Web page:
When Pep Guardiola arrived in the blue half of Manchester in 2016 bringing in Chile international Claudio Bravo from F.C Barcelona, many saw this as a revolution. Known for his ability with his feet, it seemed a match made in heaven for Pep’s style of play.
A first trophyless season and a 3rd place finish led to a disastrous debut season in England for the Spaniard. In 22 games, Bravo conceded 26 goals averaging a goals/per game ratio of 0.85. Albeit his season interrupted through injury too, it was mainly poor form that saw him benched for deputy Willy Caballero.
The stats don’t read well for the shot-stopper. By the new year, the Chilean had a period of conceding 14 goals from 22 shots faced. He also hadn’t made a save for 8 consecutive shots on target at one stage. Ranked 25th for shots saved in ’16/17, he was only one place above stand in Caballero.
Although Bravo could be defended by needing time to adapt, it should be considered that he was brought in for his ability on the ball. Once again – it’s not something the number one wants to read. 665 passes ranks him 17th, 16 places and 463 passes behind surprising number one passer that year, Tom Heaton.
In fact, even with his pass-per-game average of 28.76 – had he played every game game this season he wold still only rank 5th behind Heaton, Ben Foster, Hugo Lloris and Heurelho Gomes.
Enter Ederson Moraes.
Paying £34.7mil for his signature from Benfica (a then British-record fee for a goalkeeper) but this time doubt lingered amongst the City fans. After Bravo’s disaster season, some expected the same from a goalkeeper with not much experience playing at the big stage. Number two to the then AS Roma and now Liverpool number one Alison, and it being a long time since Benfica have competed at the later stages of the Champions League, understandably there were nerves around the Etihad for the season opener against Brighton.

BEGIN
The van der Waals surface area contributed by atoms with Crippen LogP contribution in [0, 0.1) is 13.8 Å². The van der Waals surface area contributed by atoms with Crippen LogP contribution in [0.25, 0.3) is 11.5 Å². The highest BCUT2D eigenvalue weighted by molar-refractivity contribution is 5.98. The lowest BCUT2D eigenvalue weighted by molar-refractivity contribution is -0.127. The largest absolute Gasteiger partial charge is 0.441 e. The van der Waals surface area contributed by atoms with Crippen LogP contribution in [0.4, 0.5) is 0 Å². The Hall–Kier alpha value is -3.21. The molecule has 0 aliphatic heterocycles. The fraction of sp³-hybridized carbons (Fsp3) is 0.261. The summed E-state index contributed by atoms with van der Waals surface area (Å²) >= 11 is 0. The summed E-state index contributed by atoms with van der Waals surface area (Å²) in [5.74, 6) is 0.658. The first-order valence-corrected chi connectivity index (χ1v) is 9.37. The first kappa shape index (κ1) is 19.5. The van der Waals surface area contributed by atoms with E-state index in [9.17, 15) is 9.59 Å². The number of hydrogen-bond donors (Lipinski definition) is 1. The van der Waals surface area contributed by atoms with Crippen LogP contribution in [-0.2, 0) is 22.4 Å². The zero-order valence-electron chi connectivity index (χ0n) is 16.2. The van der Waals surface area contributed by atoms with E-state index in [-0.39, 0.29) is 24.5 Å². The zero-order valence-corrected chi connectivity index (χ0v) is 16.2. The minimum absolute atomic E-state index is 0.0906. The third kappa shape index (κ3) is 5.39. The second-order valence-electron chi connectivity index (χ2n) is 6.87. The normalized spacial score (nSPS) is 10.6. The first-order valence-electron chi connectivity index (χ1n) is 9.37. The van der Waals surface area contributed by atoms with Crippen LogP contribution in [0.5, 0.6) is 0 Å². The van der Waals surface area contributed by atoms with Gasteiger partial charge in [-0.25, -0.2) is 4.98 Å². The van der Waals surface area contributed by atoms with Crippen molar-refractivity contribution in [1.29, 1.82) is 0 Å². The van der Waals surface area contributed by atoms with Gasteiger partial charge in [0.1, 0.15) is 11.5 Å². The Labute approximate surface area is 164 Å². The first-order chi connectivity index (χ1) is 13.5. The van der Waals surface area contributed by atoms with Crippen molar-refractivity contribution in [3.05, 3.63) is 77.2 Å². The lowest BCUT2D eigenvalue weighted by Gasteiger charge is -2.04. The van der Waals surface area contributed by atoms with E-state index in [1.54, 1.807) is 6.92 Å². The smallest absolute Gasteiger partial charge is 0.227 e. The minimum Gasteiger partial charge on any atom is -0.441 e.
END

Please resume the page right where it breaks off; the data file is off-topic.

A solid 2-0 and a clean sheet settled those nerves for a while. But a ‘high-foot’ from Sadio Mane left Ederson needing stitches and missing two fixtures – and a Petr Cech-esque helmet was donned upon his return.
An unproven, but possible, transference of skill via headgear resulted in a Premier League and Carabao Cup double, racking up 16 clean sheets in 36 league appearances for the Brazilian. 928 passes ranked him 13th that year, however a change in style of play adopted by Premier League teams ensued with much higher passing statistics for all goalkeepers.
8 ‘keepers compared to the previous season’s 4 broke the 1,000 pass mark. However Ederson’s pass completion was 12% higher than his predecessor, with Ederson’s 85% compared to Bravo’s to 73%.
Admittedly there were other factors that contributed to Ederson’s better statistics. City’s ageing defence was another huge hinderance for Pep’s style of play. Pablo Zabaleta, Bacary Sagna, Gael Clichy and Aleksander Kolarov were all disposed of and over £100mil was spent on securing Kyle Walker and Benjamin Mendy which boosted the back line of the sky blue’s.
Is the impossible, possible?
With another Carabao cup final coming up on February 24th and their Champions League last-16 first leg against Schalke next Wednesday, there still remains the question if Manchester City can win the quadruple. No team has achieved this feat since the Premier League’s introduction in 1992, but we could be looking at the first team to come close.
That famous (or infamous depending on your allegiances) season of ’98/99 in which the red half of Manchester in Manchester United won the Premier League, FA Cup and European treble seems like a lifetime ago and has seemed undoable ever since.
But this team has an aura about them. 74 league goals sees City comfortably ahead of Barcelona (60), Juventus (49) and PSG (68). In fact it’s the Dutchmen in PSV Eindhoven (71) and Ajax (72) who come close to them.
This even more efficent prolificacy in front of goal, along with a world-class defence and goalkeeper really does make the boys in blue serious contenders on all fronts this season and possible history makers – again – and the tattooed Number 31 is playing a fundamental role in doing so.
After the 6-0 thrashing of Chelsea on Sunday, next up for City is a possibly problematic 5th round FA Cup tie in South Wales against Newport County. A win at the weekend on a poor quality pitch could give the Cityzens the confidence to snatch all 4 pieces of silverware.
Do you think Ederson has pushed City to the next level? Do you think they can win all 4 trophies? Let us know your thoughts below!